P< .05], with Group AA being significantly younger (M= 36.3, S.D. = 7.9) than Group RP
(M= 40.0, S.D. = 10.4). No other differences emerged. Thus, in subsequent matching
analyses, age was forced as the first step of the hierarchical regression to account for this
between-group discrepancy. The mean number of experimenter-offered aftercare sessions
attended was 4.6 (S.D. = 2.3) overall, with a mean of 4.4 (S.D. = 4.1) for participants in Group
AA and 4.8 (S.D. = 3.7) for those in Group RP. Overall, the minimum exclusion strategy
adopted for this study resulted in a sample of participants that appeared fairly representative
of the population seeking intervention at public substance abuse treatment settings.
3.3. Determination of substance use profile
The substance use profile of the participants, involving predominantly alcohol, drug, or
multiple drug use, was determined by K-cluster analyses. The number of days of alcohol use,
drug use, and multiple substance use in the previous 90 days were used to classify the three
groups. As desired, this classification protocol yielded three groups characterized by: (1)
alcohol use (alcohol alone, M= 34.2 days, S.D. = 27.6; drugs alone, M= 0.60 days, S.D. = 2.6;
both, M= 2.4 days, S.D. = 5.1); (2) drug use (alcohol alone, M= 1.3 days, S.D. = 3.6; drugs
alone, M= 45.3 days, S.D. = 17.3; both, M= 4.4 days, S.D. = 7.9); and (3) multiple substance
use (alcohol only, M= 4.6 days, S.D. = 8.3; drugs only, M= 2.5 days, S.D. = 5.3; both,
M= 47.8 days, S.D. = 16.0). The validity of this classification was corroborated by one-
way ANOVA with Bonferroni corrected pairwise comparisons between these groups using
the ASI Alcohol and Drug composite scores. On the Alcohol scale, significant group
differences [ F(2,129) = 27.7, P< .001] were found between the drug group (M=0.13,
S.D. = 0.14) and both the alcohol (M= 0.37, S.D. = 0.20) and multiple substance groups
(M= 0.44, S.D. = 0.21). On the Drug scale, significant group differences were found between
the alcohol group (M= 0.10, S.D. = 0.07) and the drug (M= 0.20, S.D. = 0.07) and multiple
substance (M= 0.20, S.D. = 0.09) groups.
T.G. Brown et al. / Addictive Behaviors 27 (2002) 585–604 595
Preliminary analyses of short-term outcomes assessed immediately after treatment or
termination of the 10-week aftercare interventions failed to reveal any significant main or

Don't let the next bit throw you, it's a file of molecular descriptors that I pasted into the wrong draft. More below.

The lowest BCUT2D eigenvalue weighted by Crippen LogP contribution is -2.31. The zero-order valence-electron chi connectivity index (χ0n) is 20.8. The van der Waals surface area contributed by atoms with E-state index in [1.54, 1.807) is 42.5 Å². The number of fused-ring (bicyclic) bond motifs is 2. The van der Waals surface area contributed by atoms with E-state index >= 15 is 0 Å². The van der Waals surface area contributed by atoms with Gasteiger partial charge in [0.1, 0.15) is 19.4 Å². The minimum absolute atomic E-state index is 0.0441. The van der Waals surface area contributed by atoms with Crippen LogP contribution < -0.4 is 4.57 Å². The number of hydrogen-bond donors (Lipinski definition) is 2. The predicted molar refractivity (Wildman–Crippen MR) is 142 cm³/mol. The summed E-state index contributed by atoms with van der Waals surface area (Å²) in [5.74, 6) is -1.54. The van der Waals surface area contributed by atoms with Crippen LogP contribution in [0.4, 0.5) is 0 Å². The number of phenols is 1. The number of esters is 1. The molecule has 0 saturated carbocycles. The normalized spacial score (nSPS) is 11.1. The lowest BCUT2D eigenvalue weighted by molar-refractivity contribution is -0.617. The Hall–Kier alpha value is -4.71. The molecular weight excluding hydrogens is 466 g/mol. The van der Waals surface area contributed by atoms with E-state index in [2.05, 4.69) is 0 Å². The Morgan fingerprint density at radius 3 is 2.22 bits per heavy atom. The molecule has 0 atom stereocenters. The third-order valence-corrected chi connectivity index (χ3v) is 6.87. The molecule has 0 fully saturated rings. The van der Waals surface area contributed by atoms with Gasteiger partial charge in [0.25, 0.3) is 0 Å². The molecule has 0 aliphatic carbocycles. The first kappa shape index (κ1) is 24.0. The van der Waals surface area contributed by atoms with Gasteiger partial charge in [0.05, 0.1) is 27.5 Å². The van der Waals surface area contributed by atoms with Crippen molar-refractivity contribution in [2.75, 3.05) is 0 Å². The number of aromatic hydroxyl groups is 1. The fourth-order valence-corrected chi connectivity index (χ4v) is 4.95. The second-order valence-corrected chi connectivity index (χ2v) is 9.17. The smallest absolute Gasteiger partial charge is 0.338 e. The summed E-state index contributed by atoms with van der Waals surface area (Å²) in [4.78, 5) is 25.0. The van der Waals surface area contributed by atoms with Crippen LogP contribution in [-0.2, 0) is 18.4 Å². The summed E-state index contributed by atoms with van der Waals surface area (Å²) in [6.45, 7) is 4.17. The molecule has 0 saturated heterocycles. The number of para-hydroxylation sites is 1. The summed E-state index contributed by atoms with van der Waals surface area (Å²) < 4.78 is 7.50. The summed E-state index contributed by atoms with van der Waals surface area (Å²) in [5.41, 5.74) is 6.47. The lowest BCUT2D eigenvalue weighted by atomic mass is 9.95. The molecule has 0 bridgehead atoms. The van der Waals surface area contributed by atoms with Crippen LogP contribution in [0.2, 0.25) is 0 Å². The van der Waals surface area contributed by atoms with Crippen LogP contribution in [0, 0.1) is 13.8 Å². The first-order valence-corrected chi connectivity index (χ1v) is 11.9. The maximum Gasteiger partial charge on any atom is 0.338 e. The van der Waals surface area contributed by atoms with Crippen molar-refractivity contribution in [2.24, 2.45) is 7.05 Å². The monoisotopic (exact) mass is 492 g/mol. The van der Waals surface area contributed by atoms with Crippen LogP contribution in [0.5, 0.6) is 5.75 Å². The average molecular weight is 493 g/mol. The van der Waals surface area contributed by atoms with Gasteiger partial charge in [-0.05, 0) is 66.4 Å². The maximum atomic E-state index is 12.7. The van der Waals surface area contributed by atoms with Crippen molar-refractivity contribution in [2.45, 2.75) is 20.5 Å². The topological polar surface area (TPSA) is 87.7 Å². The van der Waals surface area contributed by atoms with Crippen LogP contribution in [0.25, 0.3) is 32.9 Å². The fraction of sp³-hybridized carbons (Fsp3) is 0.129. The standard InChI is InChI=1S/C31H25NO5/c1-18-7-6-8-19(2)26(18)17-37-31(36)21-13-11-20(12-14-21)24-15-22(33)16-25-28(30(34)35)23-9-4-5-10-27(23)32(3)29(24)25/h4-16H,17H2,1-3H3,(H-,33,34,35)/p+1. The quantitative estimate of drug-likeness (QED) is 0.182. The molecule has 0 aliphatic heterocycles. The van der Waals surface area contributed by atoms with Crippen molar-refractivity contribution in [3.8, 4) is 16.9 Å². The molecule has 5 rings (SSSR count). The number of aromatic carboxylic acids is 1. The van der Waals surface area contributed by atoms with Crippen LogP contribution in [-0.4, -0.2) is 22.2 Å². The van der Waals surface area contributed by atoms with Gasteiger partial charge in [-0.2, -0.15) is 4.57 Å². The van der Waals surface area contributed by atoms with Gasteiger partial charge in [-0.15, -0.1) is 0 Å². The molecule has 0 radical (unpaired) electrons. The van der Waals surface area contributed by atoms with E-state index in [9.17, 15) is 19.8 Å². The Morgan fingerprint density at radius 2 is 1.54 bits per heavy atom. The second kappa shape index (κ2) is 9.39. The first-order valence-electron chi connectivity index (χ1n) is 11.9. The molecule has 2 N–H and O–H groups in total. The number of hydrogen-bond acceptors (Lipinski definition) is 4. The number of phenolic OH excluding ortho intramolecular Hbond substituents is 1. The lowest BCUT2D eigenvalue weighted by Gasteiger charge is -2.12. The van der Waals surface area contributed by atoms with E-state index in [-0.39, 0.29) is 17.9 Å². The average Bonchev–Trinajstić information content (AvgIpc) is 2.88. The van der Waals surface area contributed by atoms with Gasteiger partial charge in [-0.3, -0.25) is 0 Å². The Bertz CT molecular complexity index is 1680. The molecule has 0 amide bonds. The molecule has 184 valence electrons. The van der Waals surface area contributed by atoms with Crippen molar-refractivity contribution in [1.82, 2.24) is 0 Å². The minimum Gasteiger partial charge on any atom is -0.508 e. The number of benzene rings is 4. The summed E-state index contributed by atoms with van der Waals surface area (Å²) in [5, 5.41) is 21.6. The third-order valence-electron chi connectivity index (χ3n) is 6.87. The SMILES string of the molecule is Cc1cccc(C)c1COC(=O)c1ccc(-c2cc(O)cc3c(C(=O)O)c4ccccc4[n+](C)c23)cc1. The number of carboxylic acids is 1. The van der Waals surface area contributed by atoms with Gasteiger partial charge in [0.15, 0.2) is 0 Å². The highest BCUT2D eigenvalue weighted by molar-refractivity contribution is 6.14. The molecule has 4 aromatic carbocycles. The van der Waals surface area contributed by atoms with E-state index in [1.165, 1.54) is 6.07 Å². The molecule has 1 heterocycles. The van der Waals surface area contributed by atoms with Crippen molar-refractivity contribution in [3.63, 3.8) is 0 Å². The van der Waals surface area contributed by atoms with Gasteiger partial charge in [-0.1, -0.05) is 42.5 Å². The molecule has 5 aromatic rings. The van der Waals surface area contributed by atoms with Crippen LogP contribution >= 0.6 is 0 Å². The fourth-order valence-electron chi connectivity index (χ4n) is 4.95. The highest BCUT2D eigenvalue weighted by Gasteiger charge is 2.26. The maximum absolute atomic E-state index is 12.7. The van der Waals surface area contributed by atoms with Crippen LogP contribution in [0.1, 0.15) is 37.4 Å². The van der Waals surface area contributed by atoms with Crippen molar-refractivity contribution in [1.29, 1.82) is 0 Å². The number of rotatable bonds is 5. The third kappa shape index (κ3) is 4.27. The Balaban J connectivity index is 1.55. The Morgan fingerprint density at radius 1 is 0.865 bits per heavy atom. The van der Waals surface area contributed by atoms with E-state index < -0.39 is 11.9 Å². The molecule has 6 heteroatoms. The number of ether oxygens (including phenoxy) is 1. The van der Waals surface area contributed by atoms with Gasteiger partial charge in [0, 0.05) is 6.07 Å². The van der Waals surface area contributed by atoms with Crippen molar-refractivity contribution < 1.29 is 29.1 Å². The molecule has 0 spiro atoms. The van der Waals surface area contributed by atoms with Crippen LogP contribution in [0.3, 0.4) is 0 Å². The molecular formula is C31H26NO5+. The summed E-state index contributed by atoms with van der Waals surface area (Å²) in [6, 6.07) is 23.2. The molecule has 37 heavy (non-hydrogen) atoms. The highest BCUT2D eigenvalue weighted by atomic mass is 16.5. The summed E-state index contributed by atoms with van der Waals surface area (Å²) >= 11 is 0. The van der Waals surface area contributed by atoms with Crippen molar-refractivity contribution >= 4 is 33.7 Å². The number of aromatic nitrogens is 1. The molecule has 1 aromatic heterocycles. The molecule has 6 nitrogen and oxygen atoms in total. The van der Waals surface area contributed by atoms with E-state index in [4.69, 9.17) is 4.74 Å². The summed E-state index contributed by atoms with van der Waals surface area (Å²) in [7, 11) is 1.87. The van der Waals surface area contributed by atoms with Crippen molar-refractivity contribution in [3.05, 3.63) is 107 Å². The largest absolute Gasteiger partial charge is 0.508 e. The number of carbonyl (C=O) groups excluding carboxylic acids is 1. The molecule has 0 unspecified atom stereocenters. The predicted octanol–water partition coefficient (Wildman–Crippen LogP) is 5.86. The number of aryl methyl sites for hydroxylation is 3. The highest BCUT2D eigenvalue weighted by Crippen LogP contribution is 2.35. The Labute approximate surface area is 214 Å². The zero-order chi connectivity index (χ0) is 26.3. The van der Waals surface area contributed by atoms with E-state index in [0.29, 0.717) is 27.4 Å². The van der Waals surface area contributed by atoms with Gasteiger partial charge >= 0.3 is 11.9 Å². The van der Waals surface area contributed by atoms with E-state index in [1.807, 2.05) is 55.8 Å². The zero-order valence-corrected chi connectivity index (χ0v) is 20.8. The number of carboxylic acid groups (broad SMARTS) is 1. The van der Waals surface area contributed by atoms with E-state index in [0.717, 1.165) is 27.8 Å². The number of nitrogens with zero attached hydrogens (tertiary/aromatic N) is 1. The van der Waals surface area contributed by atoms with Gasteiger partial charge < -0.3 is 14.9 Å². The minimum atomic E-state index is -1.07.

matching effects. A number of main and interaction effects contributed significantly to the
prediction of the three substance abuse outcome measures at 6 months follow-up.
3.4. Substance abuse profile
A primary hypothesis of this study conjectured that RP would provide better outcomes for
those who presented with a multiple substance abuse profile than TSF. A significant treatment
by substance abuse profile was found when both Alcohol and Drug use Severity on the ASI
were considered. A square-root transformation was performed on the ASI Alcohol and Drug
composite scores to better meet statistical assumptions. With respect to alcohol use outcomes,
the overall regression was significant [ F(7,132) = 3.60, P< .001, R
=.17], as was baseline ASI
Alcohol score [ F(1,132) = 8.26, P< .01]. The interaction term of Substance Use Profile -
Aftercare Assignment was significant [ F(2,132) = 3.34, P= .035, R
= .05] when entered as
the last step in the stepwise regression. Posthoc analysis indicated that for those who presented
with a multiple substance abuse profile, assignment to TSF was associated with significantly
better alcohol outcomes than assignment to RP (M= 0.16, S.D. = 0.19 vs. M= 0.31, S.D. = 0.23).
This interaction is graphically depicted in Fig. 1 where higher scores indicate greater severity.
The means and standard errors on the dependent variables of those participants who refused
randomization (Group Usual Care) are provided in Figs. 1– 4 for comparative reference.
For drug use outcomes, a similar pattern emerged. The overall regression model was
significant [ F(7,132) = 14.67, P< .001, R
=.453]. Age [ F(1,132) = 9.68, P< .005] and initial
ASI Drug composite score [ F(1,132) = 33.27, P< .001] also contributed significantly to the
prediction of 6-month drug severity. The interaction term Substance Use Profile Aftercare
Fig. 1. Interaction effects between substance use profile and aftercare assignment on ASI Alcohol compo-
T.G. Brown et al. / Addictive Behaviors 27 (2002) 585–604596
Assignment was also significant as the last step of the regression [ F(2,132) = 7.04, P< .001,
=.10]. Posthoc analysis revealed that for individuals presenting with a multiple substance
abuse profile, assignment to TSF resulted in better overall drug use outcome than assignment
to RP (M= 0.05, S.D. = 0.06 vs. M= 0.10, S.D. = 0.09). This relationship is depicted in Fig. 2.
The overall regression model was significant [ F(5,132) = 6.07, P< .001, R
=.19] as was
the addition of age [ F(1,132) = 4.76, P< .05], initial ASI Alcohol score [ F(1,132) = 18.28,
P< .001], and the main effect for aftercare assignment [ F(1,132) = 5.65, P< .05]. The
Fig. 3. Interaction effects between gender and aftercare assignment on the ASI Alcohol composite score.
Fig. 2. Interaction effects between substance use profile and aftercare assignment on ASI Drug composite scores.
T.G. Brown et al. / Addictive Behaviors 27 (2002) 585–604 597